“Boko Haram,” which loosely translates to “Western education is forbidden,” began an insurgency in the region in 2009 with the aim of creating an Islamic state purged from all Western influence, especially secular education.
The insurgents have directly targeted schools, universities, teachers and students with thousands of students abducted, displaced and killed by the group.
This series of images bring the focus back to the individuals most affected by this crisis, secondary school students in Borno State, the epicentre of the conflict. As the educational system has been altered into a dystopic nightmare by the conflict, these student’s narratives and individual complexity have been obscured by the often vague, violent and sensational media coming from the region.
The photographs attempt to permeate through this veil of generality to suggest an emotional complexity to these teenagers, who have often been described as powerless victims.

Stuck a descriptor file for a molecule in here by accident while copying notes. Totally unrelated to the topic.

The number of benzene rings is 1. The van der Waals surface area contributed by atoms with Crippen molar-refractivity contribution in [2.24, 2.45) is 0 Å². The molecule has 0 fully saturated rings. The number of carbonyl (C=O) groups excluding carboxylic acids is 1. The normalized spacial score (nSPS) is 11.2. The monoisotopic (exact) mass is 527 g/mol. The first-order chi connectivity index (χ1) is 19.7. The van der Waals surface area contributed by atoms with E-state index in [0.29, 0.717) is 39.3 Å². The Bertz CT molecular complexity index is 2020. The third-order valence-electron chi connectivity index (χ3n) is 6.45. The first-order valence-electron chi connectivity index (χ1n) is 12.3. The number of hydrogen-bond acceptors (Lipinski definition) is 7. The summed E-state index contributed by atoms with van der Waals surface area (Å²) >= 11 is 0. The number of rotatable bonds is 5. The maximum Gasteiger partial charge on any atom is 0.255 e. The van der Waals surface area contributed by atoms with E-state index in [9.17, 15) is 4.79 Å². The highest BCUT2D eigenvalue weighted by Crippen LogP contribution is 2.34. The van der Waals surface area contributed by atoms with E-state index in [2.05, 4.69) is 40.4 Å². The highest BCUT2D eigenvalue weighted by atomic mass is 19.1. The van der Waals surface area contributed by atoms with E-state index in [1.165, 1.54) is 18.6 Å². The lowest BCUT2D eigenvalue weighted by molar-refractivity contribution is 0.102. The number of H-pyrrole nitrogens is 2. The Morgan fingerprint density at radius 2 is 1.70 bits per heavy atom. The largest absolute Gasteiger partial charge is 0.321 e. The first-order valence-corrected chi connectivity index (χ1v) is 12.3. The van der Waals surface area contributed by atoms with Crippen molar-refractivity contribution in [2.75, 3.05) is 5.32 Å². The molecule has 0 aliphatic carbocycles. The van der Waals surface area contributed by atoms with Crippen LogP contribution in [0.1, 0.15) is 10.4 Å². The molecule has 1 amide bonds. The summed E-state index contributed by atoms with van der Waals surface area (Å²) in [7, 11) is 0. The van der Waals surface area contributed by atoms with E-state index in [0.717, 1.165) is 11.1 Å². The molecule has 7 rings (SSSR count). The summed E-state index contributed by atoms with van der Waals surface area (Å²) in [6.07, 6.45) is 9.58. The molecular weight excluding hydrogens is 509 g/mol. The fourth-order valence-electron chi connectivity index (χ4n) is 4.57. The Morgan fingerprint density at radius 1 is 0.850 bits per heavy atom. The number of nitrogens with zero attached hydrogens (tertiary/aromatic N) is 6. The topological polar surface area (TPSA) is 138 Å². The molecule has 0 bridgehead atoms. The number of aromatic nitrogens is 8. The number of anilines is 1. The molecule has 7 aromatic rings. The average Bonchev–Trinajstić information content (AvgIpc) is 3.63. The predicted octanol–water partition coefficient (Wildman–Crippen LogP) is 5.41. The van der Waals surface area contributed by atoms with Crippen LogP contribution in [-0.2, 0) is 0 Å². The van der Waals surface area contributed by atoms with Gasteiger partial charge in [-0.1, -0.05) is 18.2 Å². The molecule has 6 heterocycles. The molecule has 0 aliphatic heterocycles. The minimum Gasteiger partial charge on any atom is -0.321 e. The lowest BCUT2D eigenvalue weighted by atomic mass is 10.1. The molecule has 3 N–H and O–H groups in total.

There was a schism in the way students were described in books and media and the current reality in which I encountered them. The use of illustrations from Nigerian school books in the diptychs and the double exposures seen here highlight this tension, pointing to a multi- layered ambiguous truth of who these students are. This abstract approach to the subject revealed themes of transience, memory, history and trauma that became reoccurring motifs in the project.
A pock marked blackboard exposed over a portrait of a school girl, can begin to communicate a lingering trauma and infrastructural decay that began decades before, but is now ultimately destabilised by conflict. Today, schools have become reservoirs of uncertainty and fear.